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Enactment of a Law

Conference Committees and Reports

When the Senate requests a conference or agrees to the House's request for a conference and names its conferees, it informs the House of its action by message. After the second House agrees to the conference, appoints conferees, and apprises the first House of its action by message, all the papers relating to the measure sent to conference (referred to as the "official papers") are transmitted to the conference. This includes the original engrossed bill, engrossed amendments, and the various messages of transmittal between the Houses.

Since the conferees of each House vote as a unit, the House, like the Senate, may appoint as many conferees as it chooses to meet with the Senate conferees to reconcile the differences between the two Houses--the sole purpose of a conference. Thus, having a larger number of conferees than the other House does not provide an advantage.

After deliberation, the conferees may make one or more recommendations; for example, (1) that the House recede from all or certain of its amendments; (2) that the Senate recede from its disagreement to all or certain of the House amendments and agree to the same; or (3) that the conference committee report an inability to agree in all or in part. Usually, however, there is compromise.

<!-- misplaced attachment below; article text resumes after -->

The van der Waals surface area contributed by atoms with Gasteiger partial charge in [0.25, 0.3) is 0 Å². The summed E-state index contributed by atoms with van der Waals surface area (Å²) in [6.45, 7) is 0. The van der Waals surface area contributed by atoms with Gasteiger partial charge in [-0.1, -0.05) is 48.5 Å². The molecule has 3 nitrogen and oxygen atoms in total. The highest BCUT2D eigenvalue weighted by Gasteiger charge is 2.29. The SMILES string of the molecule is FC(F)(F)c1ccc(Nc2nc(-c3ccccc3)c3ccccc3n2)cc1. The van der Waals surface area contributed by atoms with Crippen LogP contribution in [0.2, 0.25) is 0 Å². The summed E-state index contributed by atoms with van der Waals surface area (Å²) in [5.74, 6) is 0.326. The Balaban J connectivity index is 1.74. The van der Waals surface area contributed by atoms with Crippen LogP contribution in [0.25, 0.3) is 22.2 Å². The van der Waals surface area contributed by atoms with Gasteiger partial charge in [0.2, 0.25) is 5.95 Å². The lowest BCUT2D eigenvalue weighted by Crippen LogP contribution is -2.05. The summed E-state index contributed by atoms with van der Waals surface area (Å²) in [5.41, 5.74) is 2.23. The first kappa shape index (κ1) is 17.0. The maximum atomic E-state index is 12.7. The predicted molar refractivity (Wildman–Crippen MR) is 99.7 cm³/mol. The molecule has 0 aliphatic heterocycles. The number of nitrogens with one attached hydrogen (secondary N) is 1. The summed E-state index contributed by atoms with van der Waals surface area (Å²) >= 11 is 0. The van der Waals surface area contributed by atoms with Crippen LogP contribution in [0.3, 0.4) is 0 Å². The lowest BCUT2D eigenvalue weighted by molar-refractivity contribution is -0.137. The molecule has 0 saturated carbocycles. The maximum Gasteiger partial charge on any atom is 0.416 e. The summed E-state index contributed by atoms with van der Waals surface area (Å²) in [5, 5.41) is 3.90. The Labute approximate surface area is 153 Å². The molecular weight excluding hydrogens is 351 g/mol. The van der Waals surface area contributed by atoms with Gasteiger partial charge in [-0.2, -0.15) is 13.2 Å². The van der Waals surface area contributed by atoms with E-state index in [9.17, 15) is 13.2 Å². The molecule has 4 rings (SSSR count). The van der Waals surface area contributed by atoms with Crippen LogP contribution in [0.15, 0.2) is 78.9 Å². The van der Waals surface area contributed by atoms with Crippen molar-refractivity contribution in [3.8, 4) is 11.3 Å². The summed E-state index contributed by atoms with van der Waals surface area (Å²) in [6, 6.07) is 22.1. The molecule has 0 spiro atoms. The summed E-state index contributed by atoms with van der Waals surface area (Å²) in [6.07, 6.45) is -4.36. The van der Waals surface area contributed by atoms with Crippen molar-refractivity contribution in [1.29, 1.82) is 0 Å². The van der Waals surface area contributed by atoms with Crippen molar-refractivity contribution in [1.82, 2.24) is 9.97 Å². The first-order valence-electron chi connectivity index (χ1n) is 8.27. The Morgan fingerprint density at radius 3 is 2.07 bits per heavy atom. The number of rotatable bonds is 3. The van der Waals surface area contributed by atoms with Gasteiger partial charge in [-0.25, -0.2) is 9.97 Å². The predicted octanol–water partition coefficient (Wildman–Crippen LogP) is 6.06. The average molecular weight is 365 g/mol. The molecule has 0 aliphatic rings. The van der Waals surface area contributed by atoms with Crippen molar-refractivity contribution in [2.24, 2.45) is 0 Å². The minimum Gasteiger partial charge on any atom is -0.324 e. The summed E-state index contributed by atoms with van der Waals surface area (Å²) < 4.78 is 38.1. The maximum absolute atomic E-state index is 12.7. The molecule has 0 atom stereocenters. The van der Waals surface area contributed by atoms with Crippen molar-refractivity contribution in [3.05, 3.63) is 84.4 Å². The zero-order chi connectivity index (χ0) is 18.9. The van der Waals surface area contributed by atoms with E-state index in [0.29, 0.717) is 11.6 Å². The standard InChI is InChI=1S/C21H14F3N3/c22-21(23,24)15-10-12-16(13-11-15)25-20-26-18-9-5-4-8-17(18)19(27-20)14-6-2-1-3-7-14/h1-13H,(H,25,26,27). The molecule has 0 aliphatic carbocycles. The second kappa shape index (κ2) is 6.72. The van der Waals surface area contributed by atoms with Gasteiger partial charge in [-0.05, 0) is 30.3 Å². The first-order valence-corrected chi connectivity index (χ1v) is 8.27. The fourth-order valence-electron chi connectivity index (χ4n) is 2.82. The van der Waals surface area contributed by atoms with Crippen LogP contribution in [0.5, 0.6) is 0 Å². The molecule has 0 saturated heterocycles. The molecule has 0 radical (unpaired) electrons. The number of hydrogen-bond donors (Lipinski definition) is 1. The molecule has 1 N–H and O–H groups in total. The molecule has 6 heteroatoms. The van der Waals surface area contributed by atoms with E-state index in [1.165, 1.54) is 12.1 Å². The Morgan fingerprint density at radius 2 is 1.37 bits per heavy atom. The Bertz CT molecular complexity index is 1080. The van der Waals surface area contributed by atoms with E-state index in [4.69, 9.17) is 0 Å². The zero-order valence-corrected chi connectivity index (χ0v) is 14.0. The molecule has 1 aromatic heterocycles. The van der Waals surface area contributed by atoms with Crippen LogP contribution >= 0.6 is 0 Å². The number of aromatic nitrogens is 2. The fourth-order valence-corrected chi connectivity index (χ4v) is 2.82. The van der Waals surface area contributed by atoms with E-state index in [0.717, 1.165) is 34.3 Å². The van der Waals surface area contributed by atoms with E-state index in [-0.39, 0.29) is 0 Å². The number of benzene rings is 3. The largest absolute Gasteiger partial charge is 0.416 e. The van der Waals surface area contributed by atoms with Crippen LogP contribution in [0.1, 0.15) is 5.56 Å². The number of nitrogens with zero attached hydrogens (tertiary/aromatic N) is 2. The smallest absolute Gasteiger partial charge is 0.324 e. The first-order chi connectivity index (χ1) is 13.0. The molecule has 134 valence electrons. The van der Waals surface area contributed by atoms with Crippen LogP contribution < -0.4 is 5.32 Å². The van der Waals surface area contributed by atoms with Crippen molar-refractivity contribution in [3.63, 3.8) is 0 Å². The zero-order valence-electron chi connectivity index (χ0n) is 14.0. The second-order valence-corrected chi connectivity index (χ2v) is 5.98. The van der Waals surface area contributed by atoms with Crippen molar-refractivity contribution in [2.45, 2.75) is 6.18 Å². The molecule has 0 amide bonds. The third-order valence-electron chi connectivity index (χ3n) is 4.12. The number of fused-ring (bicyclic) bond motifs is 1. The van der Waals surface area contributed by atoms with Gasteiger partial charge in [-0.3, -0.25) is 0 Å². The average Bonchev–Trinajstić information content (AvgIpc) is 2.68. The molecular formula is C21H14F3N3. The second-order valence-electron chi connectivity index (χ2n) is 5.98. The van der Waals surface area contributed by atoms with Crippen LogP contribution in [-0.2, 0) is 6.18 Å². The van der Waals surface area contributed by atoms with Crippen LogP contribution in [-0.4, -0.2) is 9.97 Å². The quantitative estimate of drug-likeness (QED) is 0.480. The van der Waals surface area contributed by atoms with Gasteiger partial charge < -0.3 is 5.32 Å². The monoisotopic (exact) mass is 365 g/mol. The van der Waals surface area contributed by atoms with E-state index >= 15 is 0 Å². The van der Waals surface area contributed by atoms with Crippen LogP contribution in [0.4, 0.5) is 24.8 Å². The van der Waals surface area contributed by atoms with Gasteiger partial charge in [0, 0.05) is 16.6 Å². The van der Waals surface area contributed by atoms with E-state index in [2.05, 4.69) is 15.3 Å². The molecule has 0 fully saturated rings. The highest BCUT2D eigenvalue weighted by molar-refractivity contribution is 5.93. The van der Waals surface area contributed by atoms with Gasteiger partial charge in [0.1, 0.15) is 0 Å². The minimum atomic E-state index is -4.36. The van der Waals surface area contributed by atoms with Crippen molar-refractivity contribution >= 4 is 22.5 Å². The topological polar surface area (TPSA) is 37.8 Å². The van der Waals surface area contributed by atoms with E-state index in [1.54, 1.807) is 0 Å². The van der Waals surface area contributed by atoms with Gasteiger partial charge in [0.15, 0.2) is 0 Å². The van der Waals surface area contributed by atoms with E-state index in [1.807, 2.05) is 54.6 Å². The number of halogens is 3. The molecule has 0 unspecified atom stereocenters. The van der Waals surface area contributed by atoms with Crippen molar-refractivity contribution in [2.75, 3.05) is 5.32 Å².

Conferees dealing with an amendment or a series of amendments are more limited in their options than conferees dealing with a bill passed by the second House with an amendment in the nature of a substitute. They can only deal with the matters in disagreement. They cannot insert new matter or leave out matter agreed to by both Houses, and if they exceed their authority, a point of order will lie against the conference report. Each House may instruct its conferees, but this is rarely done. Such instructions are not binding since conferences are presumed to be full and free--one House cannot restrict the other House's conferees.

Where one House passes a bill of the other House with an amendment in the nature of a substitute and the measure then goes to conference, the conferees have wider latitude since the entire matter is in conference. They may report a third version on the same subject matter; all of its provisions, however, must be germane modifications of either the House or Senate version, or it will be subject to a point of order.

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